A Horrible Accident
According to the Texas Department of Public Safety, the truck was transporting airbag propellant from Washington to an Eagle Pass, TX warehouse owned by Takata. It was travelling through Quemado, TX when the driver was unable to negotiate a curve and the truck crashed near a house. The blast was so large it damaged 10 homes, tearing doors off their hinges and breaking windows. The driver of the truck, as well as a passenger, were able to escape the truck before the explosion occurred.
A Takata spokesman said that the truck contained ammonium nitrate, the chemical compound that has been blamed for causing airbags to explode with too much force. At least 14 deaths and 150 injuries have been linked to the defect, which has resulted in the largest automotive recall in U.S. history. More than 100 million vehicles have been recalled so far.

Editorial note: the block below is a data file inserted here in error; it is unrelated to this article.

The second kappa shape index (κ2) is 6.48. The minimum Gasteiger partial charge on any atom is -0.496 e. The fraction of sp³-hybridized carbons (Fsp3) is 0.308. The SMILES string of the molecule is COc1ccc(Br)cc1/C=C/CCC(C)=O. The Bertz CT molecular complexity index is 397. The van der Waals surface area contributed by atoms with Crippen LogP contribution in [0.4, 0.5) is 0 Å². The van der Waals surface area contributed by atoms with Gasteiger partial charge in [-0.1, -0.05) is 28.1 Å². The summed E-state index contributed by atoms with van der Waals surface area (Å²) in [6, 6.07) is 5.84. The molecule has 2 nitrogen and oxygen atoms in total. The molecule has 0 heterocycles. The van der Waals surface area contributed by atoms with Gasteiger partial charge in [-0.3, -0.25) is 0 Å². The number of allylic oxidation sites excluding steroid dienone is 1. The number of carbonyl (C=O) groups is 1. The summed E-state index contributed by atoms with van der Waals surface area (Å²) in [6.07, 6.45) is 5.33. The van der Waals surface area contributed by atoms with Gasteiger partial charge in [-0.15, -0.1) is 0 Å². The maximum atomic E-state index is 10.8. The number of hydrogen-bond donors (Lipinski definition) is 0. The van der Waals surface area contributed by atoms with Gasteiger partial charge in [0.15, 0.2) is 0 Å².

When the ammonium nitrate contained in faulty Takata airbags is exposed to humidity or moisture, the airbag can inflate with too much force. This can lead to metal shrapnel being sprayed throughout a vehicle.
Massive Legal Action
Plaintiffs have filed lawsuits across the country, alleging that Takata designed defective airbags with full knowledge that their products were dangerous. The New York Times reported that Takata covered up tests that showed its airbags were flawed, ordering laboratory technicians to delete their findings. Plaintiffs are seeking compensation for medical bills and other damages.
If you would like to learn more about your potential legal options if you or a loved one has been harmed due to a defective Takata airbag, please complete our contact form to contact Baron & Budd online or call 866-633-2906.